I float into the dining room and the hostess seats me at a table on the glass-enclosed patio. The walls shimmer in the sunlight, making the dying gardens surrounding the room a hazy dream.

The hostess frowns at my clothing when she thinks I can’t see. I do not like her, but I didn’t look at her nametag before she left. I give her up as a lost cause. She’s not that bad and not everyone can appreciate true beauty.

Eggs, bacon, sausage, pancakes. A feast the likes of which I’ve seen but never had cause to eat before. This, truly, must be heaven.

The gardener pushes a wheelbarrow full of fallen leaves past the glass wall in front of me. He looks like he’s in pain, hunched over the handles and limping. His mouth is parted, his breathing labored, and sweat drips down his brow.

Last night, when I arrived in the darkness, the air was tinged with a faint promise of winter. The gardener must be working very hard to be sweating so much in the cool autumn air.

I finish my breakfast and the gardener scoots by again. The wheelbarrow is still filled with leaves, but pushing it doesn’t look as difficult anymore.

With a smile, I resolve to meet this gardener. He seems like an interesting man.

Leaves crunch under my sensible shoes as I walk just outside my room’s window. If I didn’t know the ground had been disturbed, it would be easy to miss, but I look for the edges of the hole and find them beneath the leaves.

“Miss,” a gruff voice says from behind, “You shouldn’t wander off the paths.”

I turn and face the gardener. His graying hair is cut short and mostly hidden beneath a cap. A grizzled beard hides his mouth, but I can tell he’s nervous from the way his dark eyes twitch.

“Oh, I’m sorry, sir,” I say, pitching my voice into the girlish incompetence he’s expecting of me. “It’s just that I’m staying in this room,” I gesture to my window, “and I wanted to see these pretty views in the daytime.”

“In the daytime…” He narrows his eyes at me, like he’s trying to figure out what, if anything, I saw.

“I got in late last night and couldn’t see much in the darkness.”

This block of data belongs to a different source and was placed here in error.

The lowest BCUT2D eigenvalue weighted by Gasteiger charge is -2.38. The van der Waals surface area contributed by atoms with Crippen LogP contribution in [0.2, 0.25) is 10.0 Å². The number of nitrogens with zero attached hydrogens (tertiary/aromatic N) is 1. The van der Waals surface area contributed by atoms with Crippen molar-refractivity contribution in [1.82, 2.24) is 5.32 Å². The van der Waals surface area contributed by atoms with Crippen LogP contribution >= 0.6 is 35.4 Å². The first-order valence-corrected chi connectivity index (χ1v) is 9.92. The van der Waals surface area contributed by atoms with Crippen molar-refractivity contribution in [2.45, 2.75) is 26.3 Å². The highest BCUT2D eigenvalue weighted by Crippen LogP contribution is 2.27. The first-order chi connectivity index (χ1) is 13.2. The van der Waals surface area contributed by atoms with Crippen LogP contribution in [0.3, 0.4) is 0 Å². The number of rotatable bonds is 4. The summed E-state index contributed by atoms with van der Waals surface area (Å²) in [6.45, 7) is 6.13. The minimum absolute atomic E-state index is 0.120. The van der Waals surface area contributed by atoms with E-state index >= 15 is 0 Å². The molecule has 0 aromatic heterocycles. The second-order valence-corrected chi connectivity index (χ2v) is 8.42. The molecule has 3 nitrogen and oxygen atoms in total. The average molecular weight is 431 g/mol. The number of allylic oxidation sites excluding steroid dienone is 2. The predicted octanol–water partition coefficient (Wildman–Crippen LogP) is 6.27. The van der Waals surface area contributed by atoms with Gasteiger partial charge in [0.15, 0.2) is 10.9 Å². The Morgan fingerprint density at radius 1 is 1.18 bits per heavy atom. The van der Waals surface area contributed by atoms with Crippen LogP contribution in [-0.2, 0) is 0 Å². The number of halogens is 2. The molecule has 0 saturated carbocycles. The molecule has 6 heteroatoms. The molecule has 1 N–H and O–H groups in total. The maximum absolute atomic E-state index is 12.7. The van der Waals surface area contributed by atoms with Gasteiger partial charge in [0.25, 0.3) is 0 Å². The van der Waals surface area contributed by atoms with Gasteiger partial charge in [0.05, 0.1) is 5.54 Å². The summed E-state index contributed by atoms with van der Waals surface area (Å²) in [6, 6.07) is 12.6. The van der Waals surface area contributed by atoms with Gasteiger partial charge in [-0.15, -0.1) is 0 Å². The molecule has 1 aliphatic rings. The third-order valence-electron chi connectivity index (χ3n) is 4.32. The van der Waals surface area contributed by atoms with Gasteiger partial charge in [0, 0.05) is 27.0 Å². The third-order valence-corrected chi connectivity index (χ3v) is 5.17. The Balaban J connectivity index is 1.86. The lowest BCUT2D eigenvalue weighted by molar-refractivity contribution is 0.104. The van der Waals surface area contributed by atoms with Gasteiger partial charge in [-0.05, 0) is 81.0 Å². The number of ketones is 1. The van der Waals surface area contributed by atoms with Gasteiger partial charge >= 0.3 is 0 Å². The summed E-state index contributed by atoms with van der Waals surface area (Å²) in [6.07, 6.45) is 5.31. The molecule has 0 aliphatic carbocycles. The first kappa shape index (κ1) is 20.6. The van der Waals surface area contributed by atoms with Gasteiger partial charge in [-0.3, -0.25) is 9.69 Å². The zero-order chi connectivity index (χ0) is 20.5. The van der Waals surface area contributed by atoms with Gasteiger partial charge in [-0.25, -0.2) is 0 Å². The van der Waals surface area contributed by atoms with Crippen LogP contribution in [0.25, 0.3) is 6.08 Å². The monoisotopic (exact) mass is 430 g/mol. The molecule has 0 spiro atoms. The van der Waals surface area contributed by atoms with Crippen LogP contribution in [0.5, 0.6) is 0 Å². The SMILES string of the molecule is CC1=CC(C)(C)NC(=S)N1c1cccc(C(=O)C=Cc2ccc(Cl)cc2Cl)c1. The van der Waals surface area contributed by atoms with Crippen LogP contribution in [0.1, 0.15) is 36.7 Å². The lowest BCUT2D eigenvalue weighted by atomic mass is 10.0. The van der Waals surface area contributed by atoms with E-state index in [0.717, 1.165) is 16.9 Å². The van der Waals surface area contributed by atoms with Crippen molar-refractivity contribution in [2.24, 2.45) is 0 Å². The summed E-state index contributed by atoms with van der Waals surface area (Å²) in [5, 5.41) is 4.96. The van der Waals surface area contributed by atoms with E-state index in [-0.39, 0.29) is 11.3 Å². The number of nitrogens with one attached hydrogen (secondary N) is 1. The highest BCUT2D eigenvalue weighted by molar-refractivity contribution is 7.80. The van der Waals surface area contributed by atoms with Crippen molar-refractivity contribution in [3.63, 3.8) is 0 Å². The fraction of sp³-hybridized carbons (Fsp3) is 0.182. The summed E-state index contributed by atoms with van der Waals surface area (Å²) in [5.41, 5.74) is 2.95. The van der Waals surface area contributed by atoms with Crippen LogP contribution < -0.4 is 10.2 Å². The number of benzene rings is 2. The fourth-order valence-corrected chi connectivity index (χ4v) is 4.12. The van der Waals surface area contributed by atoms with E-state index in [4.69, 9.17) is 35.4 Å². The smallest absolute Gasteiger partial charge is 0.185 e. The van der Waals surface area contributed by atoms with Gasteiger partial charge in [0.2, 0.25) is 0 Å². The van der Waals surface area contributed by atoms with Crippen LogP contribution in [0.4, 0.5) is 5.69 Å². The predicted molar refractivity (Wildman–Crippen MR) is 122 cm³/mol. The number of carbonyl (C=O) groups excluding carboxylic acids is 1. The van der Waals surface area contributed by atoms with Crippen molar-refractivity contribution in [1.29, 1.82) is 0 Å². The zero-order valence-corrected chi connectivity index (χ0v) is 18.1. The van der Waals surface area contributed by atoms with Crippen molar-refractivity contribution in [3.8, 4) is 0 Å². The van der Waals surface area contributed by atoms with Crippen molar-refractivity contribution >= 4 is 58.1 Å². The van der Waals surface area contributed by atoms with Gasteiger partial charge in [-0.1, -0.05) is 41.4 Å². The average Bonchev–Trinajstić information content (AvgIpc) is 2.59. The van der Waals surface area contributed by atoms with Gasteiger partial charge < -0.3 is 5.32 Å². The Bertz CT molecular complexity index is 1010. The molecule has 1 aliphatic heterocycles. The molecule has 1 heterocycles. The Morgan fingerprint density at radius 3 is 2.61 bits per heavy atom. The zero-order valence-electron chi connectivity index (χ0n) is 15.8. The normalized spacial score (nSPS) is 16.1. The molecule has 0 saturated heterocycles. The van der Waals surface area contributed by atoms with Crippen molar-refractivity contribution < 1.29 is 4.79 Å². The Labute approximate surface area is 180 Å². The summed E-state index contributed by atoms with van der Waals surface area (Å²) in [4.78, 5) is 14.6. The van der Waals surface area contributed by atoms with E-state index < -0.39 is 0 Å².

He grunts and shuffles his feet.

“Well, as you can see there’s not much here, miss.”

But the way his eyes keep darting between my face and the hidden hole next to my feet tells me a different story. I smile at him.

“You’d um… best be finding your way back to the path.”

“I’m sure you’re right.”

I march past him without a backwards glance, proud of myself for the restraint I’m learning to show.

There are no holes dug outside my window tonight. I know. I sat next to my window waiting for him to come back, but he didn’t. Not tonight.

Men’s voices rumble urgently outside my door, their footsteps thudding dully on the carpet. I creep over, as quiet as I can, and press my ear to the cold wood.

“–no one here by that name,” MR. HENRY WILKINS says.

“Harrumph,” another man says.

Ice freezes my veins. I know that voice.

He’s here. They’ve found me.

“Do you have a photo?” The concierge asks.

My breathing is shallow. I can’t seem to catch my breath.

My hunter grunts and I imagine him patting his pockets, looking for it. Their footsteps recede.

“…seem to have forgotten it…” His voice fades.

My breathing eases. I can’t stay here much longer, but I have a little time. He’ll come back with that horrid photo they took of me. The one where my hair’s all matted with blood they wouldn’t let me clean off.

“It’s evidence,” they said when I asked if I could wash the blood off.

But they didn’t understand that what I do is necessary. The man who came after me understood least of all.

One more day here. That’s all I need before they come back with the photo and the concierge won’t be such a nice man anymore.

Deep breaths calm my frantically beating heart. This will all end up okay. I know it.

I didn’t come all the way here to not remain a free woman.

I like living in the space between invisible and not-quite-noticed. My plain clothes and quiet ways lend themselves to not really being seen. People interact with me, answer my questions, be polite, but as soon as I step away, I’m forgotten.

Not so with the gardener.

I can feel his eyes tracking me when I walk the winding paths outside. The only place I’m free of him is inside the walls of the Thornewood Hotel, but I enjoy being outside. The chill air wakes me up, reminding me of who I am. What I am.

And I’m going to enjoy my final day here, no matter what.

The gardener stalks, waiting, watching.

I bide my time, pretending at being oblivious.

This is the part I love the most.

Damp earth squishes between my fingers sending the scent of dirt and darkness upward. I push my hand down, reaching deep into the soil until my fingers touch the gardener’s prize.

I wanted to be sure before…

Most people need to dig up the whole damn grave to be sure, but I don’t need to. I know the feel of dead skin.

The gardener is a very bad man.

Unfortunately for him, I’m worse.